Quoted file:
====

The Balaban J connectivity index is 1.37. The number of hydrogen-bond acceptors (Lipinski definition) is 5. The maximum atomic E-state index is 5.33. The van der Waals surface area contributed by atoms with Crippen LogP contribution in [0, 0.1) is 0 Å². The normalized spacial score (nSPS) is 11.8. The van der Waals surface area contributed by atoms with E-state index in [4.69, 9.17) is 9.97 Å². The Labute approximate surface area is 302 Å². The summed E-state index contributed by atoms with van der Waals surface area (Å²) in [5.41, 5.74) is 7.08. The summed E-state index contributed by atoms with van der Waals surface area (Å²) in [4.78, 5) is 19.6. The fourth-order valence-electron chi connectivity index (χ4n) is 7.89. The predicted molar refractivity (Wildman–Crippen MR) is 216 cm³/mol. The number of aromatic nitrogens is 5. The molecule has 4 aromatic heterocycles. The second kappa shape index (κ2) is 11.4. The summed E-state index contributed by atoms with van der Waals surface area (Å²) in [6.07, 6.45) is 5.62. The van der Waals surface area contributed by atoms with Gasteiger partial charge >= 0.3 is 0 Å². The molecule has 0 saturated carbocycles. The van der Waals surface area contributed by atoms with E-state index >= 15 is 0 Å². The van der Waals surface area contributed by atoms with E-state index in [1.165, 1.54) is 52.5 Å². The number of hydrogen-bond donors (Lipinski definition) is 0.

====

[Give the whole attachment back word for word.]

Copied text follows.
The Balaban J connectivity index is 1.37. The number of hydrogen-bond acceptors (Lipinski definition) is 5. The maximum atomic E-state index is 5.33. The van der Waals surface area contributed by atoms with Crippen LogP contribution in [0, 0.1) is 0 Å². The normalized spacial score (nSPS) is 11.8. The van der Waals surface area contributed by atoms with E-state index in [4.69, 9.17) is 9.97 Å². The Labute approximate surface area is 302 Å². The summed E-state index contributed by atoms with van der Waals surface area (Å²) in [5.41, 5.74) is 7.08. The summed E-state index contributed by atoms with van der Waals surface area (Å²) in [4.78, 5) is 19.6. The fourth-order valence-electron chi connectivity index (χ4n) is 7.89. The predicted molar refractivity (Wildman–Crippen MR) is 216 cm³/mol. The number of aromatic nitrogens is 5. The molecule has 4 aromatic heterocycles. The second kappa shape index (κ2) is 11.4. The summed E-state index contributed by atoms with van der Waals surface area (Å²) in [6.07, 6.45) is 5.62. The van der Waals surface area contributed by atoms with Gasteiger partial charge >= 0.3 is 0 Å². The molecule has 0 saturated carbocycles. The van der Waals surface area contributed by atoms with E-state index >= 15 is 0 Å². The van der Waals surface area contributed by atoms with E-state index in [1.165, 1.54) is 52.5 Å². The number of hydrogen-bond donors (Lipinski definition) is 0.